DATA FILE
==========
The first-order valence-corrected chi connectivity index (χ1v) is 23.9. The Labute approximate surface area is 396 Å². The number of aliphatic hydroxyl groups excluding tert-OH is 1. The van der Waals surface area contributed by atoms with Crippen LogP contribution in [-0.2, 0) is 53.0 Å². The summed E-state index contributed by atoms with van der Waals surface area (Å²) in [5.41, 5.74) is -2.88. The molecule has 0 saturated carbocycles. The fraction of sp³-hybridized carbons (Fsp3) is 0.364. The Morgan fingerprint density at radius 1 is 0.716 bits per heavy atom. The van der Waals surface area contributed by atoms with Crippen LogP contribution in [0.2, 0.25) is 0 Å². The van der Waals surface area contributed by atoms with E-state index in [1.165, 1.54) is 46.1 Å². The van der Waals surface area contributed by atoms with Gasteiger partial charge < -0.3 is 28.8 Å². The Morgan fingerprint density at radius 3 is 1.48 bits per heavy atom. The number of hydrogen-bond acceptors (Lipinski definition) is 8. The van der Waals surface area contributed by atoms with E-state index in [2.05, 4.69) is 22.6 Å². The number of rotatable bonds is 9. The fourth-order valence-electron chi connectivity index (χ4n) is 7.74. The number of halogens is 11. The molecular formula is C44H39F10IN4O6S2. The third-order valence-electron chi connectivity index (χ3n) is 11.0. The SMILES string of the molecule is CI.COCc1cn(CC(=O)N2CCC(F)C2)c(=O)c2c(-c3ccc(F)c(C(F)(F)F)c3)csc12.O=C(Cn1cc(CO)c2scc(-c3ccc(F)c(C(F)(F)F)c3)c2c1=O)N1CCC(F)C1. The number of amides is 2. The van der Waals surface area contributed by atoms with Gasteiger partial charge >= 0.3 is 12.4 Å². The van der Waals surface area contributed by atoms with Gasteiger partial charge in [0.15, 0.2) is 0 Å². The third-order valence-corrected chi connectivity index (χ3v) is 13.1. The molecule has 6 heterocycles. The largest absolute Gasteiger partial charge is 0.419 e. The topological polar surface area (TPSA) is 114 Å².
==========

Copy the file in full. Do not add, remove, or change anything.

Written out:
The first-order valence-corrected chi connectivity index (χ1v) is 23.9. The Labute approximate surface area is 396 Å². The number of aliphatic hydroxyl groups excluding tert-OH is 1. The van der Waals surface area contributed by atoms with Crippen LogP contribution in [-0.2, 0) is 53.0 Å². The summed E-state index contributed by atoms with van der Waals surface area (Å²) in [5.41, 5.74) is -2.88. The molecule has 0 saturated carbocycles. The fraction of sp³-hybridized carbons (Fsp3) is 0.364. The Morgan fingerprint density at radius 1 is 0.716 bits per heavy atom. The van der Waals surface area contributed by atoms with Crippen LogP contribution in [0.2, 0.25) is 0 Å². The van der Waals surface area contributed by atoms with E-state index in [1.165, 1.54) is 46.1 Å². The van der Waals surface area contributed by atoms with Gasteiger partial charge < -0.3 is 28.8 Å². The Morgan fingerprint density at radius 3 is 1.48 bits per heavy atom. The number of hydrogen-bond acceptors (Lipinski definition) is 8. The van der Waals surface area contributed by atoms with E-state index in [2.05, 4.69) is 22.6 Å². The number of rotatable bonds is 9. The fourth-order valence-electron chi connectivity index (χ4n) is 7.74. The number of halogens is 11. The molecular formula is C44H39F10IN4O6S2. The third-order valence-electron chi connectivity index (χ3n) is 11.0. The SMILES string of the molecule is CI.COCc1cn(CC(=O)N2CCC(F)C2)c(=O)c2c(-c3ccc(F)c(C(F)(F)F)c3)csc12.O=C(Cn1cc(CO)c2scc(-c3ccc(F)c(C(F)(F)F)c3)c2c1=O)N1CCC(F)C1. The number of amides is 2. The van der Waals surface area contributed by atoms with Gasteiger partial charge >= 0.3 is 12.4 Å². The van der Waals surface area contributed by atoms with Gasteiger partial charge in [0.15, 0.2) is 0 Å². The third-order valence-corrected chi connectivity index (χ3v) is 13.1. The molecule has 6 heterocycles. The largest absolute Gasteiger partial charge is 0.419 e. The topological polar surface area (TPSA) is 114 Å².